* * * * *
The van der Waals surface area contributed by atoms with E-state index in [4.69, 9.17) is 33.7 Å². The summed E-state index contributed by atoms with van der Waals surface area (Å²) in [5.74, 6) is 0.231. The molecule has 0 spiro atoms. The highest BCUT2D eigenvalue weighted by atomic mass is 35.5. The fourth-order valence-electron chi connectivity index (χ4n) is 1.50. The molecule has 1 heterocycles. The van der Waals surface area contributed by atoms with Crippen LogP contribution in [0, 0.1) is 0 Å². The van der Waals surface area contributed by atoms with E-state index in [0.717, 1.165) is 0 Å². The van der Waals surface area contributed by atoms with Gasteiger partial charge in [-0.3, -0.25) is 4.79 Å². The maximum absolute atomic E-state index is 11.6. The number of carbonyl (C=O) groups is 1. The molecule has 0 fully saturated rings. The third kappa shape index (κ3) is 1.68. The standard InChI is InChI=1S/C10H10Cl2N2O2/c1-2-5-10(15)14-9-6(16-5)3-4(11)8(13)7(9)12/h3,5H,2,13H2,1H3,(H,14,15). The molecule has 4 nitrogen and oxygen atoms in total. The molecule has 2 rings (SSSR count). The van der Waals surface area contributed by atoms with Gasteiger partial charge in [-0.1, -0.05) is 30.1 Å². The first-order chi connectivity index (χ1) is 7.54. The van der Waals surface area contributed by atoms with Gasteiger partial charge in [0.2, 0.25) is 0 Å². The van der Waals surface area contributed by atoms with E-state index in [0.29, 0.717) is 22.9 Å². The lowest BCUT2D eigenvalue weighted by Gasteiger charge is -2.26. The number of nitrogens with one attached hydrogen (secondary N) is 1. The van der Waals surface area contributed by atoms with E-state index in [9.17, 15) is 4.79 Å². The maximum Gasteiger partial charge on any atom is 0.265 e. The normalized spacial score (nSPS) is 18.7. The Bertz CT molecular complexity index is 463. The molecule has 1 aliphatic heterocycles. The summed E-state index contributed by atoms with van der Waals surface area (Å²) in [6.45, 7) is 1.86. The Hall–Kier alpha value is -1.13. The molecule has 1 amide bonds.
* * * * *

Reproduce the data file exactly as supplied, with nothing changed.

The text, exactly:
The van der Waals surface area contributed by atoms with E-state index in [4.69, 9.17) is 33.7 Å². The summed E-state index contributed by atoms with van der Waals surface area (Å²) in [5.74, 6) is 0.231. The molecule has 0 spiro atoms. The highest BCUT2D eigenvalue weighted by atomic mass is 35.5. The fourth-order valence-electron chi connectivity index (χ4n) is 1.50. The molecule has 1 heterocycles. The van der Waals surface area contributed by atoms with Crippen LogP contribution in [0, 0.1) is 0 Å². The van der Waals surface area contributed by atoms with E-state index in [0.717, 1.165) is 0 Å². The van der Waals surface area contributed by atoms with Gasteiger partial charge in [-0.3, -0.25) is 4.79 Å². The maximum absolute atomic E-state index is 11.6. The number of carbonyl (C=O) groups is 1. The molecule has 0 fully saturated rings. The third kappa shape index (κ3) is 1.68. The standard InChI is InChI=1S/C10H10Cl2N2O2/c1-2-5-10(15)14-9-6(16-5)3-4(11)8(13)7(9)12/h3,5H,2,13H2,1H3,(H,14,15). The molecule has 4 nitrogen and oxygen atoms in total. The molecule has 2 rings (SSSR count). The van der Waals surface area contributed by atoms with Gasteiger partial charge in [-0.1, -0.05) is 30.1 Å². The first-order chi connectivity index (χ1) is 7.54. The van der Waals surface area contributed by atoms with Gasteiger partial charge in [0.2, 0.25) is 0 Å². The van der Waals surface area contributed by atoms with E-state index in [0.29, 0.717) is 22.9 Å². The lowest BCUT2D eigenvalue weighted by Gasteiger charge is -2.26. The number of nitrogens with one attached hydrogen (secondary N) is 1. The van der Waals surface area contributed by atoms with E-state index in [9.17, 15) is 4.79 Å². The maximum Gasteiger partial charge on any atom is 0.265 e. The normalized spacial score (nSPS) is 18.7. The Bertz CT molecular complexity index is 463. The molecule has 1 aliphatic heterocycles. The summed E-state index contributed by atoms with van der Waals surface area (Å²) in [6.45, 7) is 1.86. The Hall–Kier alpha value is -1.13. The molecule has 1 amide bonds.